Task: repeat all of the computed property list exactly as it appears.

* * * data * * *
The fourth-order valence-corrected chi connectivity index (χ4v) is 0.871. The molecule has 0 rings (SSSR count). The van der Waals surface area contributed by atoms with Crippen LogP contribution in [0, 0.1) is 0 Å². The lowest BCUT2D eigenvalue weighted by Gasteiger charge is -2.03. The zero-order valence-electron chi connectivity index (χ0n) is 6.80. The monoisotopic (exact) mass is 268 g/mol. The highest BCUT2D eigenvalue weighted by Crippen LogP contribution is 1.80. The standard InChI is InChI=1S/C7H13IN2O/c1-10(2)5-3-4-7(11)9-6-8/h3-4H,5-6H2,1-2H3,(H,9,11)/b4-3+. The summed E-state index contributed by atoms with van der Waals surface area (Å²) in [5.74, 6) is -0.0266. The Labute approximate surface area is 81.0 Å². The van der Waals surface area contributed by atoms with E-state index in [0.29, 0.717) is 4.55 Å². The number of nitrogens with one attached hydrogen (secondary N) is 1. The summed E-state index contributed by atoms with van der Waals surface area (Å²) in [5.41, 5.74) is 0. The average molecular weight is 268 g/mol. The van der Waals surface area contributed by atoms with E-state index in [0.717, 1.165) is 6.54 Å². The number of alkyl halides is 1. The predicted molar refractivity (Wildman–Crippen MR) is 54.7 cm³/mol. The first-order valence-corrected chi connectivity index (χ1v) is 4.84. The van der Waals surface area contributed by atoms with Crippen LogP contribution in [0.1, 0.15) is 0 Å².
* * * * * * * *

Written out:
The fourth-order valence-corrected chi connectivity index (χ4v) is 0.871. The molecule has 0 rings (SSSR count). The van der Waals surface area contributed by atoms with Crippen LogP contribution in [0, 0.1) is 0 Å². The lowest BCUT2D eigenvalue weighted by Gasteiger charge is -2.03. The zero-order valence-electron chi connectivity index (χ0n) is 6.80. The monoisotopic (exact) mass is 268 g/mol. The highest BCUT2D eigenvalue weighted by Crippen LogP contribution is 1.80. The standard InChI is InChI=1S/C7H13IN2O/c1-10(2)5-3-4-7(11)9-6-8/h3-4H,5-6H2,1-2H3,(H,9,11)/b4-3+. The summed E-state index contributed by atoms with van der Waals surface area (Å²) in [5.74, 6) is -0.0266. The Labute approximate surface area is 81.0 Å². The van der Waals surface area contributed by atoms with E-state index in [0.29, 0.717) is 4.55 Å². The number of nitrogens with one attached hydrogen (secondary N) is 1. The summed E-state index contributed by atoms with van der Waals surface area (Å²) in [5.41, 5.74) is 0. The average molecular weight is 268 g/mol. The van der Waals surface area contributed by atoms with E-state index in [0.717, 1.165) is 6.54 Å². The number of alkyl halides is 1. The predicted molar refractivity (Wildman–Crippen MR) is 54.7 cm³/mol. The first-order valence-corrected chi connectivity index (χ1v) is 4.84. The van der Waals surface area contributed by atoms with Crippen LogP contribution in [0.1, 0.15) is 0 Å².